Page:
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The Art of Mort Künstler / The Gallery Store / Limited Edition Prints / American Revolution /

Two, If by Sea – limited edition print

Signature Canvas Signed & Numbered - $515.00

Signature Canvas Signed Artist's Proof - $645.00

Classic Canvas Signed & Numbered - $670.00

Classic Canvas Signed Artist's Proof - $840.00

Premier Canvas Signed & Numbered, Unstretched - $995.00

Premier Canvas Signed Artist's Proof, Unstretched - $1,250.00

Collector's Canvas Signed & Numbered, Unstretched - $2,995.00

Collector's Canvas Artist's Proof, Unstretched - $3,495.00


The PREMIER and COLLECTOR'S editions are shipped FREE and UNSTRETCHED. Stretching is available at an additional charge.
Please contact us for pricing: 800-850-1776 or

Custom framing is available for this print. Please call 800-850-1776 or email for more information.

Giclée Canvas Prints
Reproduction technique: Giclées are printed with the finest archival pigmented inks on canvas.
Each print is numbered and signed by the artist and accompanied by a Certificate of Authenticity.

Signature Edition 23" x 17"
Signed & Numbered • Edition Size: 100
Signed Artist's Proof • Edition Size: 10

Classic Edition 29" x 22”
Signed & Numbered • Edition Size: 50
Signed Artist’s Proof • Edition Size: 10

Premier Edition 36” x 27”
Signed & Numbered • Edition Size: 15
Signed Artist’s Proof • Edition Size: 5

Collector's Edition 48” x 36”
Signed & Numbered • Edition Size: 5
Signed Artist’s Proof • Edition Size: 2

Historical Information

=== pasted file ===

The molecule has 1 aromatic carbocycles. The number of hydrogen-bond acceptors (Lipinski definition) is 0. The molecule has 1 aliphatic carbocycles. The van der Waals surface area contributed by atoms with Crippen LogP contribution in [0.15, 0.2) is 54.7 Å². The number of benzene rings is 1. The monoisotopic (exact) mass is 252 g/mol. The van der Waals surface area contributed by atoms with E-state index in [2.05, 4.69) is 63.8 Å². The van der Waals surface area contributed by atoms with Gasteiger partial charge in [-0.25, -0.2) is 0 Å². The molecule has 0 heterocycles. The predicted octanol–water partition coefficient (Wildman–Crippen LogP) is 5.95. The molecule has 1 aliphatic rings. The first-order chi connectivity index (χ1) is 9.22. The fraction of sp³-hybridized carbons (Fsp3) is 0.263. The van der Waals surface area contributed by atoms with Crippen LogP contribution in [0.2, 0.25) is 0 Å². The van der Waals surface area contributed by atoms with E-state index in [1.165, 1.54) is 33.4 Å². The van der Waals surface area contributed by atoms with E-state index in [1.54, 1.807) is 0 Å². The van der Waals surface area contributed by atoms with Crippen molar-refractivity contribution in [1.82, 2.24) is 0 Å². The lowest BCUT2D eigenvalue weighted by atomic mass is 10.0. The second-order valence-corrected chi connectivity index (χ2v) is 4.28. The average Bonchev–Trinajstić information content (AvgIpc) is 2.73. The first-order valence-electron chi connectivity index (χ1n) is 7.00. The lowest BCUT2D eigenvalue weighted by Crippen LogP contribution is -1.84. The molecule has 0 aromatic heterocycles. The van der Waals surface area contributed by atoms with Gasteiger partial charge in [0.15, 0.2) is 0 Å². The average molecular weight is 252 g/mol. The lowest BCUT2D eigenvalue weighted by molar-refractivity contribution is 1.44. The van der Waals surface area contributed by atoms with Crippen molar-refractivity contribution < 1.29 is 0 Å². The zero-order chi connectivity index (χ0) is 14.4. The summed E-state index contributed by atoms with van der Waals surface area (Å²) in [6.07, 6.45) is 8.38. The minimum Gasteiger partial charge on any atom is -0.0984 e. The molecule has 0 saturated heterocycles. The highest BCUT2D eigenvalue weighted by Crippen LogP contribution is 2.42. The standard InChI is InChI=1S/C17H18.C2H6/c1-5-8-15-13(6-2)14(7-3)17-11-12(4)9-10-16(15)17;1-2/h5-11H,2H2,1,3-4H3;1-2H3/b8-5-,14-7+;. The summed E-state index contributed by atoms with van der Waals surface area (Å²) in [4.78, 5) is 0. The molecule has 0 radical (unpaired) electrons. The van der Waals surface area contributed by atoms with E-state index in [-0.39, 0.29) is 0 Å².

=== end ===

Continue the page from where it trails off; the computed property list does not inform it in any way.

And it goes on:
While Paul Revere rode, another signaling system that he and his compatriots had put in place began to function. During planning meetings a few days earlier, Revere had agreed "that if the British went out by Water, we would show two Lanthorns in the North Church Steeple; and if by Land, one, as a Signal; for we were apprehensive it would be difficult to Cross the Charles River, or git over Boston neck." The Old North Church was one of the most venerable and visible structures in Boston, with a 191-foot steeple. The sexton, Robert Newman, was also an avid patriot; and as British troops left Boston and rowed to Cambridge he duly carried two lanterns up the church steeple. In truth, the signal – meant to warn patriots in Charlestown that the British were on their way – was unnecessary. It had only been intended as a backup plan in case a mounted messenger could not make it there with the information – which the messenger did. Necessary or not, however, the signal (thanks in part to the Longfellow poem) became one of the most iconic moments of the beginning of the Revolutionary War.


All illustrations by Mort Künstler. Text by Michael Aubrecht, Dee Brown, Henry Steele Commager, Rod Gragg, Mort Künstler, Edward Lengel, James McPherson, and James I. Robertson, Jr. - Copyright © 2001-2022. All Rights Reserved. No part of the contents of this web site may be reproduced or utilized in any form by any means without written consent of the artist.